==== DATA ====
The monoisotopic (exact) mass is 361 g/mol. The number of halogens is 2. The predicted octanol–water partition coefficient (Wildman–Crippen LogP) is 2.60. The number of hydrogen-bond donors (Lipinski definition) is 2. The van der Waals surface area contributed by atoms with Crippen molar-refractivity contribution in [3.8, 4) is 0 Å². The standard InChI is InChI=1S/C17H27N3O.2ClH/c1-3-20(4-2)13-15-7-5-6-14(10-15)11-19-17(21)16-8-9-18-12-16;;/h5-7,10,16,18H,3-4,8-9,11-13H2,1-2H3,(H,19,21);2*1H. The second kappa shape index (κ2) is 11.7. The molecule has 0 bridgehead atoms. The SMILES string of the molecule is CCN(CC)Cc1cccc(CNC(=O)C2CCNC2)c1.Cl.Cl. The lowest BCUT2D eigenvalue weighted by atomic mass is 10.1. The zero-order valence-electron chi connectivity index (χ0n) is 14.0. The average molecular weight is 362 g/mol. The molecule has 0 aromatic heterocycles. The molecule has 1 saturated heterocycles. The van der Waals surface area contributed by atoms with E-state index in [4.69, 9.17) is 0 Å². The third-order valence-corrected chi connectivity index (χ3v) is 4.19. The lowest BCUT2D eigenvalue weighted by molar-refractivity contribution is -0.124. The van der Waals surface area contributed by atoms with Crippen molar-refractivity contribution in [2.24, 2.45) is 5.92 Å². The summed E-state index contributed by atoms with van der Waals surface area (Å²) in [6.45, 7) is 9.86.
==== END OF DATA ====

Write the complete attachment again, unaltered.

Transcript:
The monoisotopic (exact) mass is 361 g/mol. The number of halogens is 2. The predicted octanol–water partition coefficient (Wildman–Crippen LogP) is 2.60. The number of hydrogen-bond donors (Lipinski definition) is 2. The van der Waals surface area contributed by atoms with Crippen molar-refractivity contribution in [3.8, 4) is 0 Å². The standard InChI is InChI=1S/C17H27N3O.2ClH/c1-3-20(4-2)13-15-7-5-6-14(10-15)11-19-17(21)16-8-9-18-12-16;;/h5-7,10,16,18H,3-4,8-9,11-13H2,1-2H3,(H,19,21);2*1H. The second kappa shape index (κ2) is 11.7. The molecule has 0 bridgehead atoms. The SMILES string of the molecule is CCN(CC)Cc1cccc(CNC(=O)C2CCNC2)c1.Cl.Cl. The lowest BCUT2D eigenvalue weighted by atomic mass is 10.1. The zero-order valence-electron chi connectivity index (χ0n) is 14.0. The average molecular weight is 362 g/mol. The molecule has 0 aromatic heterocycles. The molecule has 1 saturated heterocycles. The van der Waals surface area contributed by atoms with E-state index in [4.69, 9.17) is 0 Å². The third-order valence-corrected chi connectivity index (χ3v) is 4.19. The lowest BCUT2D eigenvalue weighted by molar-refractivity contribution is -0.124. The van der Waals surface area contributed by atoms with Crippen molar-refractivity contribution in [2.24, 2.45) is 5.92 Å². The summed E-state index contributed by atoms with van der Waals surface area (Å²) in [6.45, 7) is 9.86.